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The global burden of disease due to mental disorders continues to rise, especially in low- and middle-income countries (LMIC). In addition to causing a large proportion of morbidity, mental
disorders – especially severe mental disorders (SMD) – are linked with poorer health outcomes and increased mortality. SMD are defined as a group of conditions that include moderate to severe
depression, bipolar disorder, and schizophrenia and other psychotic disorders. People with SMD have a two to three times higher average mortality compared to the general population, which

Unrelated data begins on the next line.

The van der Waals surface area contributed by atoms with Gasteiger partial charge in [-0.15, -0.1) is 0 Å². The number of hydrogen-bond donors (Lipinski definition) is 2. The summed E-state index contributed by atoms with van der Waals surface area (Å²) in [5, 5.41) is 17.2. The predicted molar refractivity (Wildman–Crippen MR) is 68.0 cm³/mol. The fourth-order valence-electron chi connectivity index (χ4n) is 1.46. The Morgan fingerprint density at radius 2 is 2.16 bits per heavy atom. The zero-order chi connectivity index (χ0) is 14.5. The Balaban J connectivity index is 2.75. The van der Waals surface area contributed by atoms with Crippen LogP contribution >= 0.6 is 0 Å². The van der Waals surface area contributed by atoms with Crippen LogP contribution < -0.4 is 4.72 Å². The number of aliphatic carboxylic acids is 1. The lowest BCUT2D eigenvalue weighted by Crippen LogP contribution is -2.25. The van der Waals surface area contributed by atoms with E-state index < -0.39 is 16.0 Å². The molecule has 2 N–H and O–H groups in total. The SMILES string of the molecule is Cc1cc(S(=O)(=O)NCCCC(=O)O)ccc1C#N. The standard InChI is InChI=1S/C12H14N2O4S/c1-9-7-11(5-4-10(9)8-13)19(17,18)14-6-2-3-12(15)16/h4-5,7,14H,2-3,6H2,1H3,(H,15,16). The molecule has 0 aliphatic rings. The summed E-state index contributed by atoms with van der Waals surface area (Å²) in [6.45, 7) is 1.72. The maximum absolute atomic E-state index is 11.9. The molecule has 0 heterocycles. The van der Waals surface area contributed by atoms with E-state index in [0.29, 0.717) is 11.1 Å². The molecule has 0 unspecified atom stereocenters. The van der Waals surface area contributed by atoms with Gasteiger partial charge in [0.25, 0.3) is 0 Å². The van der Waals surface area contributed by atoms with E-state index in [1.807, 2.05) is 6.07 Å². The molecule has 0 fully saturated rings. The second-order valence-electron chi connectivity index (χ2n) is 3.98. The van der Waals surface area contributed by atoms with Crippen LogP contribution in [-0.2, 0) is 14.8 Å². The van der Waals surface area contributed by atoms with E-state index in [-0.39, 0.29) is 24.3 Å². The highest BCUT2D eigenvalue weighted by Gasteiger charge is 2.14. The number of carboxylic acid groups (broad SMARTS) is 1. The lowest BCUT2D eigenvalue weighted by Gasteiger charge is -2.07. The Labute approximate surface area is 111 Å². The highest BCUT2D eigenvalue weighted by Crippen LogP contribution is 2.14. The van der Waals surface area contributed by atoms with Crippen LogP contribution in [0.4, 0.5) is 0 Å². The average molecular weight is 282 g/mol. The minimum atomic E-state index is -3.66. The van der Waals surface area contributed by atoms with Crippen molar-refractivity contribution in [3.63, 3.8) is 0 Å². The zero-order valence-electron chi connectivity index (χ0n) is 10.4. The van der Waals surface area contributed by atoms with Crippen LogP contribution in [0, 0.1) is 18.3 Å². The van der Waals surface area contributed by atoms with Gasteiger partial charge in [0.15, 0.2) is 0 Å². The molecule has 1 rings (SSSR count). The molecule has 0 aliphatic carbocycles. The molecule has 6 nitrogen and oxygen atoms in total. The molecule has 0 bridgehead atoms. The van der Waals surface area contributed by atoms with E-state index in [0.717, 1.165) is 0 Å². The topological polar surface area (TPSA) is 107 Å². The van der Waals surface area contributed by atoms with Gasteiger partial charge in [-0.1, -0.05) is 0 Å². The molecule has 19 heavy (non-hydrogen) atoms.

translates to a 10-20 year reduction in life expectancy. While people with SMD do have higher rates of death due to unnatural causes (accidents, homicide, or suicide) than the general population, the majority of deaths amongst people with SMD are attributable to physical health conditions, both non-communicable and communicable. Furthermore, people with SMD are more likely to engage in lifestyle behaviours that constitute risk factors for non-communicable diseases (NCDs) such as tobacco consumption, physical inactivity and consuming unhealthy diets.

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